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Moving Apps to Azure Part 5: Connecting to the Azure SQL Database

Moving Apps to Azure Part 5: Connecting to the Azure SQL Database

This blog series includes a simple, step-by-step guide on how to move an ASP.Net Application to an Azure PaaS environment. This is the fifth installment of this series. In part one, I went over downloading and running the ASP.Net application’s source code in Visual Studio 2017 or 2019. In part two, I discussed creating an Azure App Services account and setting up resources. In part three, I focused on application deployment. Part four consisted of a discussion on handling configuration changes in the app. In this, part five, I will go over creating and connecting your application to an Azure SQL database.

Step 6: Create SQL Azure Database

Now that your application is running in the cloud, the next step is to connect it to an Azure SQL database. Although this database will be in the cloud, an SQL Server still needs to be provisioned to group and access databases.

To provision an SQL Server, follow these steps:

1. In the left navigation menu, select SQL Servers

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2. A list of currently provisioned services will be displayed. In the navigation menu, select Add.

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3. This will present the new logical server creation dialogue. Specify a name for the server, as well as an admin username and password. Select the correct subscription. If you have more than one subscription, place it in the correct resource group and—more importantly—the correct location. Ensure that the “Allow Azure services to access server” box is checked.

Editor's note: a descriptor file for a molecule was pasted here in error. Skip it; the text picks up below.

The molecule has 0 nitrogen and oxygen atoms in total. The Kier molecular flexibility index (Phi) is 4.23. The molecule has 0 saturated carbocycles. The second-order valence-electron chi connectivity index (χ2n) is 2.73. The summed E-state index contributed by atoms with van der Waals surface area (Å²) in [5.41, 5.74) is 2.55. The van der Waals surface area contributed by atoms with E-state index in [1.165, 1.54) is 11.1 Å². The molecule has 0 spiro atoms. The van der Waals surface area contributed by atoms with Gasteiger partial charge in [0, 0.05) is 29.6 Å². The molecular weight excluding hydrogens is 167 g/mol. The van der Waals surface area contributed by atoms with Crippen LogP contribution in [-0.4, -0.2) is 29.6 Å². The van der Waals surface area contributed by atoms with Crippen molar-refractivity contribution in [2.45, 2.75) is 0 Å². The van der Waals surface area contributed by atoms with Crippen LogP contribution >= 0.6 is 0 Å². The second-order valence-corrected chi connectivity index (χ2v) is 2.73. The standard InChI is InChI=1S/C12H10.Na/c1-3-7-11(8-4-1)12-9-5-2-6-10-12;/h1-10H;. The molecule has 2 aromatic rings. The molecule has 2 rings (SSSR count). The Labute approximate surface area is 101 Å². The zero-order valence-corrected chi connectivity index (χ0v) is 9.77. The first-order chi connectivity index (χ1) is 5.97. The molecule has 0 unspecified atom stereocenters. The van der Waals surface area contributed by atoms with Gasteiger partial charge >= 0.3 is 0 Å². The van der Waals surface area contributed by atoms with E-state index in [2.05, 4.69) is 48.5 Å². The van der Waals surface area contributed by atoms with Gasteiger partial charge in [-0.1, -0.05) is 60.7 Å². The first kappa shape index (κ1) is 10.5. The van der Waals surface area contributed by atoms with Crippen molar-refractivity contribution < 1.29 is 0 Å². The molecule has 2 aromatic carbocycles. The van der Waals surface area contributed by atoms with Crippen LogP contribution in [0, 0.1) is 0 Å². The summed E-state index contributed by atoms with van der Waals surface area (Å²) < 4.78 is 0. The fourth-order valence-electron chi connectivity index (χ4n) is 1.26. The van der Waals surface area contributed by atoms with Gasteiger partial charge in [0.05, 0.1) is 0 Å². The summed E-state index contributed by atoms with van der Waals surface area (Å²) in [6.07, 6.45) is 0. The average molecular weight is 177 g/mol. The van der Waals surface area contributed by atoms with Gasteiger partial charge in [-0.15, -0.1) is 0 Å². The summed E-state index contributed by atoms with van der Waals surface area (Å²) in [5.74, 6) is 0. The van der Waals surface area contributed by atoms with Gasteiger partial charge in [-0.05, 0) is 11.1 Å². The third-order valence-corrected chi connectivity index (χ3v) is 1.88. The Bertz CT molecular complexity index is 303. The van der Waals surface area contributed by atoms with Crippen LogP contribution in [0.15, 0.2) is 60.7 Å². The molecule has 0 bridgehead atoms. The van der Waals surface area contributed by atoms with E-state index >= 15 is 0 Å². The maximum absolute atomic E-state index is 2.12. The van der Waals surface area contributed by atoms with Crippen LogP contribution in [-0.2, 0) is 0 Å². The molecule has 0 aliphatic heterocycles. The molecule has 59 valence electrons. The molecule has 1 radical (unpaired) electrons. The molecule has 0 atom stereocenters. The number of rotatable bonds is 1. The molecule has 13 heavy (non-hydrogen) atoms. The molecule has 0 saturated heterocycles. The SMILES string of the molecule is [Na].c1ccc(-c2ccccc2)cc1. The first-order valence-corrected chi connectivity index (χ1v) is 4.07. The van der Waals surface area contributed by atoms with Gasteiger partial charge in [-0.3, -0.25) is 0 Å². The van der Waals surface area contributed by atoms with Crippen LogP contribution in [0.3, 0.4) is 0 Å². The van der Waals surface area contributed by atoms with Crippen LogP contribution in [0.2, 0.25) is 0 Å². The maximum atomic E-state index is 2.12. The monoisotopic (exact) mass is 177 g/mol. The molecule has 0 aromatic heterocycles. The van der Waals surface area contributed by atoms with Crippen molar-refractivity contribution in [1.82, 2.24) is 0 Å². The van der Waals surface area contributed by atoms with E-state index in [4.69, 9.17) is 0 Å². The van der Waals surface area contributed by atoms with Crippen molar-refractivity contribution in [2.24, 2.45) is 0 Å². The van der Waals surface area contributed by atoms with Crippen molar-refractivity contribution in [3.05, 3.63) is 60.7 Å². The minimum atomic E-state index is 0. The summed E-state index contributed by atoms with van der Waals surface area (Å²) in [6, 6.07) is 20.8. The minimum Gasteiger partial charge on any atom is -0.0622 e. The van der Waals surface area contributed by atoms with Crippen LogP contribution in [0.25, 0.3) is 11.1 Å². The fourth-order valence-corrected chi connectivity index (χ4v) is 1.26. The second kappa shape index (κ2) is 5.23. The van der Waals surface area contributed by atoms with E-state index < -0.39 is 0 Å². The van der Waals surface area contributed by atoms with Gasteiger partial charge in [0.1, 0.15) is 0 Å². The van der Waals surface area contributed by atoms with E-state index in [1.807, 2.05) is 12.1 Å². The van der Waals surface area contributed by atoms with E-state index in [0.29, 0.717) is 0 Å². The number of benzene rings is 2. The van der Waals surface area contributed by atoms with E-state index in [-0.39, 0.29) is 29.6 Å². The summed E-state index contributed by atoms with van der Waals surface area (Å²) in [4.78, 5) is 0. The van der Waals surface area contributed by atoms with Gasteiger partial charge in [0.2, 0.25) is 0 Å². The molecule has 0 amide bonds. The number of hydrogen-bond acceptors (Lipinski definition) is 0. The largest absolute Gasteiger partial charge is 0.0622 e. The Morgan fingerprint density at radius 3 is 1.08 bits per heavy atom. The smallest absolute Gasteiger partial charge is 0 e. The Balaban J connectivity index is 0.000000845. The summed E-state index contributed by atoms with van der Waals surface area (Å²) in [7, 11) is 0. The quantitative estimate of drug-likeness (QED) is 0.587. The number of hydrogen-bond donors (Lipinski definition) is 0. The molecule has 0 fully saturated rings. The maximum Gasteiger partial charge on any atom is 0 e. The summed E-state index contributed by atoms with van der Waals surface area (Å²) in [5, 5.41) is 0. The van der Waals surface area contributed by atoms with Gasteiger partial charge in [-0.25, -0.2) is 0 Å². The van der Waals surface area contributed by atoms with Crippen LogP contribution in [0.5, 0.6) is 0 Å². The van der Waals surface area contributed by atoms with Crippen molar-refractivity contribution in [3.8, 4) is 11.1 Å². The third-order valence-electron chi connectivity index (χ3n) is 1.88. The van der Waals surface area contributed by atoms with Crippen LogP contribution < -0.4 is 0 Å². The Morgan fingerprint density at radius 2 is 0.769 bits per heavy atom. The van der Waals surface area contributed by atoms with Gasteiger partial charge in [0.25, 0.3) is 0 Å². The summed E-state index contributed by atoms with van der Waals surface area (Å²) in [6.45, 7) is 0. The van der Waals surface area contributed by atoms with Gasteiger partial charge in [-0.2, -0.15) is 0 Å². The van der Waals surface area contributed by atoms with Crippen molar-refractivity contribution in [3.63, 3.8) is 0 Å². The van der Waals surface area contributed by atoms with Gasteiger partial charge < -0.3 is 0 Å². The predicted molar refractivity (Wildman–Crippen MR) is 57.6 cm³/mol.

4. Click Create.

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5. You will be redirected to the list of logical services. It may take some time to create the logical server, so refresh the list until your server is displayed. Once it is displayed, click the server name and display the Server Overview blade.

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6. From the left navigation menu, select SQL Databases.

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7. This will display the list of currently created databases. They should look similar to this:

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8. Select Add. This will bring up the Create SQL Database blade. Select the subscription to be used and the resource group the database is to be created in. Next, specify the name of the database by entering the name Movie. Select the logical server you created above. Then, specify the compute power to be assigned to the database.

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9. Click the Configure database link under Compute + Storage. This will bring you to the blade that will allow you to select the amount of storage and compute power to be assigned to the database. This blade is constantly changing, but it may look something like this:

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10. Select the left arrow to navigate down the performance tiers. Select Basic and set the database size to 2GB. 

Note: The size and options for database power are changing constantly, so your blade may look different to the one shown. The new hyperscale databases allow for extreme speed and size, with amazing backup and restore capabilities at a cost.